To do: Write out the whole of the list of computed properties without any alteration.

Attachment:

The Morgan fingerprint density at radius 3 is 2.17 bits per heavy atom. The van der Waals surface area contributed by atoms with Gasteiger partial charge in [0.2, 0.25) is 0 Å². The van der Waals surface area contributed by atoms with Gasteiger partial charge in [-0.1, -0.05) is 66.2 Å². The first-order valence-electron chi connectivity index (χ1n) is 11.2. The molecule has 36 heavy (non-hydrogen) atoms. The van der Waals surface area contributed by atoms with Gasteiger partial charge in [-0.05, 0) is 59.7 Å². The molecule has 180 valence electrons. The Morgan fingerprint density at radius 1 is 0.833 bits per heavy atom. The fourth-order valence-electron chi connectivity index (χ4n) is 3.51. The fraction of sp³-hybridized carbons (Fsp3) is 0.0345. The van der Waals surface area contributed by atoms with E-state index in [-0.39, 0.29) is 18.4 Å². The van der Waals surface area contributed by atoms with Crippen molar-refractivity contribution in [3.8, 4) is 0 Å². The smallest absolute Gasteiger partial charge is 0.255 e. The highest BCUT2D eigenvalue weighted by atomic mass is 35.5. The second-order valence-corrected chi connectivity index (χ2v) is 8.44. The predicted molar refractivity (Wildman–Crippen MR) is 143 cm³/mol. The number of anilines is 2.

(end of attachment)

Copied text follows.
The Morgan fingerprint density at radius 3 is 2.17 bits per heavy atom. The van der Waals surface area contributed by atoms with Gasteiger partial charge in [0.2, 0.25) is 0 Å². The van der Waals surface area contributed by atoms with Gasteiger partial charge in [-0.1, -0.05) is 66.2 Å². The first-order valence-electron chi connectivity index (χ1n) is 11.2. The molecule has 36 heavy (non-hydrogen) atoms. The van der Waals surface area contributed by atoms with Gasteiger partial charge in [-0.05, 0) is 59.7 Å². The molecule has 180 valence electrons. The Morgan fingerprint density at radius 1 is 0.833 bits per heavy atom. The fourth-order valence-electron chi connectivity index (χ4n) is 3.51. The fraction of sp³-hybridized carbons (Fsp3) is 0.0345. The van der Waals surface area contributed by atoms with E-state index in [-0.39, 0.29) is 18.4 Å². The van der Waals surface area contributed by atoms with Crippen molar-refractivity contribution in [3.8, 4) is 0 Å². The smallest absolute Gasteiger partial charge is 0.255 e. The highest BCUT2D eigenvalue weighted by atomic mass is 35.5. The second-order valence-corrected chi connectivity index (χ2v) is 8.44. The predicted molar refractivity (Wildman–Crippen MR) is 143 cm³/mol. The number of anilines is 2.